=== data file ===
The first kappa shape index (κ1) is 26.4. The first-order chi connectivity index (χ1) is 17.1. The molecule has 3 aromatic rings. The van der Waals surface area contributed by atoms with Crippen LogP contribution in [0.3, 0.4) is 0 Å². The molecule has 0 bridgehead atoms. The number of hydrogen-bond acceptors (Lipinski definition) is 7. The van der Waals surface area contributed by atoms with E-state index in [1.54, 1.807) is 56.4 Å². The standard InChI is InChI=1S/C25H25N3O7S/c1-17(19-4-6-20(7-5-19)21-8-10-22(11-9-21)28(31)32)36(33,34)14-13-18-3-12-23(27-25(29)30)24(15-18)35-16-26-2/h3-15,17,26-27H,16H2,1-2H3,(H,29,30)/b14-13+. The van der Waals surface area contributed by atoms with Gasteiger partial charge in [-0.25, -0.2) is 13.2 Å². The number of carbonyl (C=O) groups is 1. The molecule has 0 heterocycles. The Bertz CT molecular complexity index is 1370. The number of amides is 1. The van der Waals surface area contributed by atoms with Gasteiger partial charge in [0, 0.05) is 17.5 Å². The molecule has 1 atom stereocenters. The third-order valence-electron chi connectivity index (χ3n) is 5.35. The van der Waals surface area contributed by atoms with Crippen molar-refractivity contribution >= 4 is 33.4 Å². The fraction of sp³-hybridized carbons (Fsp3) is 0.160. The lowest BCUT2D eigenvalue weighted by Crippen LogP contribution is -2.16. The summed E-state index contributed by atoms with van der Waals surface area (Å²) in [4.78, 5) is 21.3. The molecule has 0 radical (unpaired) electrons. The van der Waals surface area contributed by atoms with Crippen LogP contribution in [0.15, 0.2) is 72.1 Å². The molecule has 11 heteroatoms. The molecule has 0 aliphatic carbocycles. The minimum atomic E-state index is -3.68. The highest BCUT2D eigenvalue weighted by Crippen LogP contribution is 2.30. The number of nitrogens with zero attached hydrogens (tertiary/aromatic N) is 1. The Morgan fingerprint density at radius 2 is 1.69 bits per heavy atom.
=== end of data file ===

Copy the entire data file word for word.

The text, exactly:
The first kappa shape index (κ1) is 26.4. The first-order chi connectivity index (χ1) is 17.1. The molecule has 3 aromatic rings. The van der Waals surface area contributed by atoms with Crippen LogP contribution in [0.3, 0.4) is 0 Å². The molecule has 0 bridgehead atoms. The number of hydrogen-bond acceptors (Lipinski definition) is 7. The van der Waals surface area contributed by atoms with E-state index in [1.54, 1.807) is 56.4 Å². The standard InChI is InChI=1S/C25H25N3O7S/c1-17(19-4-6-20(7-5-19)21-8-10-22(11-9-21)28(31)32)36(33,34)14-13-18-3-12-23(27-25(29)30)24(15-18)35-16-26-2/h3-15,17,26-27H,16H2,1-2H3,(H,29,30)/b14-13+. The van der Waals surface area contributed by atoms with Gasteiger partial charge in [-0.25, -0.2) is 13.2 Å². The number of carbonyl (C=O) groups is 1. The molecule has 0 heterocycles. The Bertz CT molecular complexity index is 1370. The number of amides is 1. The van der Waals surface area contributed by atoms with Gasteiger partial charge in [0, 0.05) is 17.5 Å². The molecule has 1 atom stereocenters. The third-order valence-electron chi connectivity index (χ3n) is 5.35. The van der Waals surface area contributed by atoms with Crippen molar-refractivity contribution >= 4 is 33.4 Å². The fraction of sp³-hybridized carbons (Fsp3) is 0.160. The lowest BCUT2D eigenvalue weighted by Crippen LogP contribution is -2.16. The summed E-state index contributed by atoms with van der Waals surface area (Å²) in [4.78, 5) is 21.3. The molecule has 0 radical (unpaired) electrons. The van der Waals surface area contributed by atoms with Crippen LogP contribution in [0.15, 0.2) is 72.1 Å². The molecule has 11 heteroatoms. The molecule has 0 aliphatic carbocycles. The minimum atomic E-state index is -3.68. The highest BCUT2D eigenvalue weighted by Crippen LogP contribution is 2.30. The number of nitrogens with zero attached hydrogens (tertiary/aromatic N) is 1. The Morgan fingerprint density at radius 2 is 1.69 bits per heavy atom.